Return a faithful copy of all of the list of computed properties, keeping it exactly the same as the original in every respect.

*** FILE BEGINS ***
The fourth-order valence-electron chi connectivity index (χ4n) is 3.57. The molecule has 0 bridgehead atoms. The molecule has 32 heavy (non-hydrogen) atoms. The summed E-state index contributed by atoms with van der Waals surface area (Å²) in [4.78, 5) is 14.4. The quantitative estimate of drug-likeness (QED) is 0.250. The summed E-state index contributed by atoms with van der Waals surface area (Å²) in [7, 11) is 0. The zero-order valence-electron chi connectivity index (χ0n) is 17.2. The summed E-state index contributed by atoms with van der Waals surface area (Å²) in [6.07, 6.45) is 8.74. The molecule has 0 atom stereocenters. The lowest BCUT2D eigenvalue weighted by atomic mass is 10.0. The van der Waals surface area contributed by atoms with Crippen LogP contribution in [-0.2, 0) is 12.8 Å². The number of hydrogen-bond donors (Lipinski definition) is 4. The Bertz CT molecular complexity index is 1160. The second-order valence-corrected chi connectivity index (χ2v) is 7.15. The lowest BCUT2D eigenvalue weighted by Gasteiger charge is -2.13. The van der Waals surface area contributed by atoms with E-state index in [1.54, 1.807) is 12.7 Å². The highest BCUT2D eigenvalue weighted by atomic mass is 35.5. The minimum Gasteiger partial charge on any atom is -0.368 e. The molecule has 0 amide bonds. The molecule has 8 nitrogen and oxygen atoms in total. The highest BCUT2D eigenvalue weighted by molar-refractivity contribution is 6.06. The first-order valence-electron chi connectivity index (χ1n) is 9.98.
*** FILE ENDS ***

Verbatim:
The fourth-order valence-electron chi connectivity index (χ4n) is 3.57. The molecule has 0 bridgehead atoms. The molecule has 32 heavy (non-hydrogen) atoms. The summed E-state index contributed by atoms with van der Waals surface area (Å²) in [4.78, 5) is 14.4. The quantitative estimate of drug-likeness (QED) is 0.250. The summed E-state index contributed by atoms with van der Waals surface area (Å²) in [7, 11) is 0. The zero-order valence-electron chi connectivity index (χ0n) is 17.2. The summed E-state index contributed by atoms with van der Waals surface area (Å²) in [6.07, 6.45) is 8.74. The molecule has 0 atom stereocenters. The lowest BCUT2D eigenvalue weighted by atomic mass is 10.0. The van der Waals surface area contributed by atoms with Crippen LogP contribution in [-0.2, 0) is 12.8 Å². The number of hydrogen-bond donors (Lipinski definition) is 4. The Bertz CT molecular complexity index is 1160. The second-order valence-corrected chi connectivity index (χ2v) is 7.15. The lowest BCUT2D eigenvalue weighted by Gasteiger charge is -2.13. The van der Waals surface area contributed by atoms with E-state index in [1.54, 1.807) is 12.7 Å². The highest BCUT2D eigenvalue weighted by atomic mass is 35.5. The minimum Gasteiger partial charge on any atom is -0.368 e. The molecule has 0 amide bonds. The molecule has 8 nitrogen and oxygen atoms in total. The highest BCUT2D eigenvalue weighted by molar-refractivity contribution is 6.06. The first-order valence-electron chi connectivity index (χ1n) is 9.98.